WHEN I was a little girl I used to take long walks with my dad in our neighborhood. Sometimes he would tie pieces of candy to the branches of trees before our walk, which I would delight in finding when he pointed to a bird or new buds on a branch. I believed in magic, I believed in the power of trees and I believed him when he told me that the GF (Good Fairy) had left them for me. It wasn’t until I grew up that I realized that GF stood for Good Father.
On one such walk Dad presented me with my first riddle:
If a tree falls in the forest and no one is there to hear it, does it makes a sound?
I didn’t know the answer then, and am not certain I do to this day. But what I was left with were more questions about nature and science and a pocket full of Lifesavers.
Jewish tradition has its own variance of the tree riddle. Nearly 2,000 years ago, Rabbi Eliezer taught: In the hour when you cut down a tree which bears fruit, its voice goes out from one end of the universe to the other, yet its voice is not heard.
This powerful image, of the silent scream of a felled tree heard throughout the world, is an indication of how important trees and all of nature are in the Jewish tradition. Trees hold a place of honor in Jewish texts, the Jewish calendar and the Jewish spirit. They are a metaphor for life, spiritual sustenance and the future of the Jewish people.
THE TORAH tells us that man is like the tree of the field and commands us not to destroy any fruit trees in the midst of taking the spoils of war. This commandment not to destroy is called bal taschit in Hebrew.
We celebrate the New Year for the trees on Tu B’Shvat and plant trees for our children when they are born. We call the Torah Atz Chaim, the Tree of Life, because it provides us with spiritual sustenance, much as trees provide us with physical nourishment.
And we are taught: If while holding a sapling in your hand you are told that the Messiah is about to arrive, first plant the sapling and then go out to receive the Messiah.
Yet it is the second part of Rabbi Eliezers image, of the wailing voice of the tree that no one hears, which sends chills down my spine.
The rabbis wrote about the issues of the day, attempting to unravel the mysteries of life and provide wisdom and guidance. Could it be that 2,000 years ago they were concerned that a society which had lost its sensitivity to trees would lose its ability to care for each other?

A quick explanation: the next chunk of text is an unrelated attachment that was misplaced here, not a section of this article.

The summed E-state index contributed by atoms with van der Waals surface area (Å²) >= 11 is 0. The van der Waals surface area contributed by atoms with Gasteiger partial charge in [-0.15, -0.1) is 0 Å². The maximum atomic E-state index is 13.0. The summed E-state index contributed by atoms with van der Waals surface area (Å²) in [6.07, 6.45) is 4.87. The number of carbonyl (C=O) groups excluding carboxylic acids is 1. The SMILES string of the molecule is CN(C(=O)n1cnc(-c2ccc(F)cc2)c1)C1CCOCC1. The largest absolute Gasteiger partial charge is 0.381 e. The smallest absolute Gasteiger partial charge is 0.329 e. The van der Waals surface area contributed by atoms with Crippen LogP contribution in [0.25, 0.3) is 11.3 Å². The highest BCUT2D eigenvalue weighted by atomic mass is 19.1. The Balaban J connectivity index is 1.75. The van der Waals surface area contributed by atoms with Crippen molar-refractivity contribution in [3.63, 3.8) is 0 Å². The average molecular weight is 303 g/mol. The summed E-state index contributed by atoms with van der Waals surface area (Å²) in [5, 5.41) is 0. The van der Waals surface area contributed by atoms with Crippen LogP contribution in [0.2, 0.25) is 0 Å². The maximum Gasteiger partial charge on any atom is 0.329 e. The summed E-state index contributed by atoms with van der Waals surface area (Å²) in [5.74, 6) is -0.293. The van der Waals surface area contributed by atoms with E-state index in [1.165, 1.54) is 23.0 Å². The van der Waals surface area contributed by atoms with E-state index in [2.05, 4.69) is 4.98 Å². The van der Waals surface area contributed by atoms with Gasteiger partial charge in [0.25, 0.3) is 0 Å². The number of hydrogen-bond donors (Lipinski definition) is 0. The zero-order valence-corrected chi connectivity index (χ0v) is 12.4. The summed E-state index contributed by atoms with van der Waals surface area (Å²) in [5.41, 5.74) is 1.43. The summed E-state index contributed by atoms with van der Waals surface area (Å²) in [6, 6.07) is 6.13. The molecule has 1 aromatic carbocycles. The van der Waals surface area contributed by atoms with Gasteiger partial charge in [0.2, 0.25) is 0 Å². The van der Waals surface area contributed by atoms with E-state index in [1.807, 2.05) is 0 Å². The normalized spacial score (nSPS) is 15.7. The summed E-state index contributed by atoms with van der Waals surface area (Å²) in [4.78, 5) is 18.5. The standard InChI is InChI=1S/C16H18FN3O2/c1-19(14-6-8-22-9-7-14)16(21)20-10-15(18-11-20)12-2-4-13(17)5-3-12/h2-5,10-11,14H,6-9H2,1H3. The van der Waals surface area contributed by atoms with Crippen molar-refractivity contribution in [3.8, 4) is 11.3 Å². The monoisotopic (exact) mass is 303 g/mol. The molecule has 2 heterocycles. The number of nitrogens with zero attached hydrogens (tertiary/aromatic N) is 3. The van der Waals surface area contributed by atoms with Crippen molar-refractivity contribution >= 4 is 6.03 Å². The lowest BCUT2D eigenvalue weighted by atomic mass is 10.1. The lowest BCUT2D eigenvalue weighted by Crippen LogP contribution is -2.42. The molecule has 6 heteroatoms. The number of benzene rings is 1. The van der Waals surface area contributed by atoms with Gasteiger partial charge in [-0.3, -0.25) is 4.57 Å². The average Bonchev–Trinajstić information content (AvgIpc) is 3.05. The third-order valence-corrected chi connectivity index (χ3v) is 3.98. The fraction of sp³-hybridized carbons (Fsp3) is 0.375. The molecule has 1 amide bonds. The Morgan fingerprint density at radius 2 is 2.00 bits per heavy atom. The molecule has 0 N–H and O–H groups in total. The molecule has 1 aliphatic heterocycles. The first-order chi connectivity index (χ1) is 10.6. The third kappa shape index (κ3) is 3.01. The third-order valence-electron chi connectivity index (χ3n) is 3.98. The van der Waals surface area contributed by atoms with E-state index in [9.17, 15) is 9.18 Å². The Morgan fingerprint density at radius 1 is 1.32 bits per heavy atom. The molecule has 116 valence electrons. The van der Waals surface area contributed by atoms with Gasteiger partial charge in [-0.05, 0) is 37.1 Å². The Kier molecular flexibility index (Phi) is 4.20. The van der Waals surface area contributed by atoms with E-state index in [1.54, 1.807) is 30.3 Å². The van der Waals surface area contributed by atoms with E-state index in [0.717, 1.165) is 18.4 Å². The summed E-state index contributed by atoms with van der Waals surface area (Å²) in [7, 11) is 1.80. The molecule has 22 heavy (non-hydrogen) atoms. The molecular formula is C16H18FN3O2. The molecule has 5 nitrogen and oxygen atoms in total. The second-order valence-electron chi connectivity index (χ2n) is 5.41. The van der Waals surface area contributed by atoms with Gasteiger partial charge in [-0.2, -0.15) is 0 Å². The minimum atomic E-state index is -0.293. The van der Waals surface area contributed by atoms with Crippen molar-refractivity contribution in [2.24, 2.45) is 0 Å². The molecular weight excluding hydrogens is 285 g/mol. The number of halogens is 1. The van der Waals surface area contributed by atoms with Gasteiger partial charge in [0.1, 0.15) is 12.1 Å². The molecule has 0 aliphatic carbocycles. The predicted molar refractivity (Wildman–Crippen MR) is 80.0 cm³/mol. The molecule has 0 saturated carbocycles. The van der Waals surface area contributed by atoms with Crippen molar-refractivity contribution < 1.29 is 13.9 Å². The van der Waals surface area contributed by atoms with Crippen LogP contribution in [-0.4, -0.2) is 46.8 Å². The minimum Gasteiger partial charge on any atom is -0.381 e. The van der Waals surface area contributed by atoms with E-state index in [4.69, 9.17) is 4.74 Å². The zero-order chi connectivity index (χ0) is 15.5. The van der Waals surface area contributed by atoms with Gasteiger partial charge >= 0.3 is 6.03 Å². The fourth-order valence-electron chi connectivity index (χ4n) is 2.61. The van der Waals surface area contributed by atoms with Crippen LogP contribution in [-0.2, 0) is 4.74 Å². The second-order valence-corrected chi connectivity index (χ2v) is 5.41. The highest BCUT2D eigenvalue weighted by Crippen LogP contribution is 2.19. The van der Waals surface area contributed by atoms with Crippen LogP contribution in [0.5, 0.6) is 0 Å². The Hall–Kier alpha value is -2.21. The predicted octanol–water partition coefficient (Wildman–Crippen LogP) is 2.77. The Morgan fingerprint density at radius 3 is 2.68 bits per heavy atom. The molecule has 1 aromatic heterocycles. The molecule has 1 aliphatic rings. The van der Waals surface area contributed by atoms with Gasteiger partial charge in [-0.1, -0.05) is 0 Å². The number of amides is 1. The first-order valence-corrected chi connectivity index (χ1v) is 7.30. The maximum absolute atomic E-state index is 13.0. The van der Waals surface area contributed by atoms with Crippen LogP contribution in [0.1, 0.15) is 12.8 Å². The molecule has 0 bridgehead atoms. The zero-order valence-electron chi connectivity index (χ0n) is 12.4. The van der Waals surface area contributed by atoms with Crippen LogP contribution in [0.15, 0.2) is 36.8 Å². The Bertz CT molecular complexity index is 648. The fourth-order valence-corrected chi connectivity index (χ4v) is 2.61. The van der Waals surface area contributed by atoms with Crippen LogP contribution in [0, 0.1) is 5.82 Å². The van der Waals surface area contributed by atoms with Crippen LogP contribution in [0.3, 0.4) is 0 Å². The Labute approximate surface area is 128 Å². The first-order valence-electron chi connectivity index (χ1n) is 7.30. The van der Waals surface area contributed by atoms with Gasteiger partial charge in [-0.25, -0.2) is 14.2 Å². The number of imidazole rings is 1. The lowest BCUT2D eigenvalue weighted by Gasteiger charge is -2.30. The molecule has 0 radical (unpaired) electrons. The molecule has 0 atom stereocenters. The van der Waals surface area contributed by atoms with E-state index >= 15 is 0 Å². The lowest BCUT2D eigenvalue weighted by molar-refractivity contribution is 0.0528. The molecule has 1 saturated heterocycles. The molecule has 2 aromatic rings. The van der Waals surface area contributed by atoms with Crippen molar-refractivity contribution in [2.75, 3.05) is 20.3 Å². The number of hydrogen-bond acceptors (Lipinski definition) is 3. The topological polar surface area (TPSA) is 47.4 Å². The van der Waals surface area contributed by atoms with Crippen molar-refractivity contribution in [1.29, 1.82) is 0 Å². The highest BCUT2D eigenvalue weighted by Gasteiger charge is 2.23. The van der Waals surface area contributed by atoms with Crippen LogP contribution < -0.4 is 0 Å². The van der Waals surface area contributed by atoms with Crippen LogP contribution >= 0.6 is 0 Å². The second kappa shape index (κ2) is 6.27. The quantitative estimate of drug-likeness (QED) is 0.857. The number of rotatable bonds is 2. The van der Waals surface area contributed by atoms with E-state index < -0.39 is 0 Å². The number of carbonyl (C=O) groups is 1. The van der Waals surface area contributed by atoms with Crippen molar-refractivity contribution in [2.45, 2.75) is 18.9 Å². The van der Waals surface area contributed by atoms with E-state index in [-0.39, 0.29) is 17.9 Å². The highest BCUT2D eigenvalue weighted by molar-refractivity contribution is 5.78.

Had we already begun to lose the balance between the Biblical mandates of ruling and dominating the earth and working and protecting it?
YOU DON’T have to look far to see or hear the natural world screaming back at us today. Regardless of partisan affiliations, we cant deny the emerging evidence of the negative effects of global warming.
Our warmer climate is heating up ocean waters, fueling hurricanes and tsunamis. Unrelenting draughts, melting glaciers, expanding water levels are all suspected to result from rising ocean temperatures. The list is long and getting longer and everything is interconnected, endangering not just thousands of animal and plant species but the human species as well.
There are things all of us can do, as concerned members of the Jewish community and as citizens of the world community. Bal taschit tells us not to destroy our environment, but to consciously manage our resources and avoid waste wherever possible.
Using environmentally friendly building products in our homes and offices, recycling waste products, reducing our energy demands by using compact fluorescent lights, lowering our thermostats, replacing our filters, using less fuel and buying more fuel efficient cars are just a few of the things we can do which collectively will make a difference.
Like everything else in Jewish tradition, it is the power of the community and the collective efforts of each one of us that ensures the future.
If we ask ourselves the tree riddle today, perhaps it should be this: If a tree falls in the forest, what will we hear and what will we do about it? Bal Taschit is the first step in answering the question.
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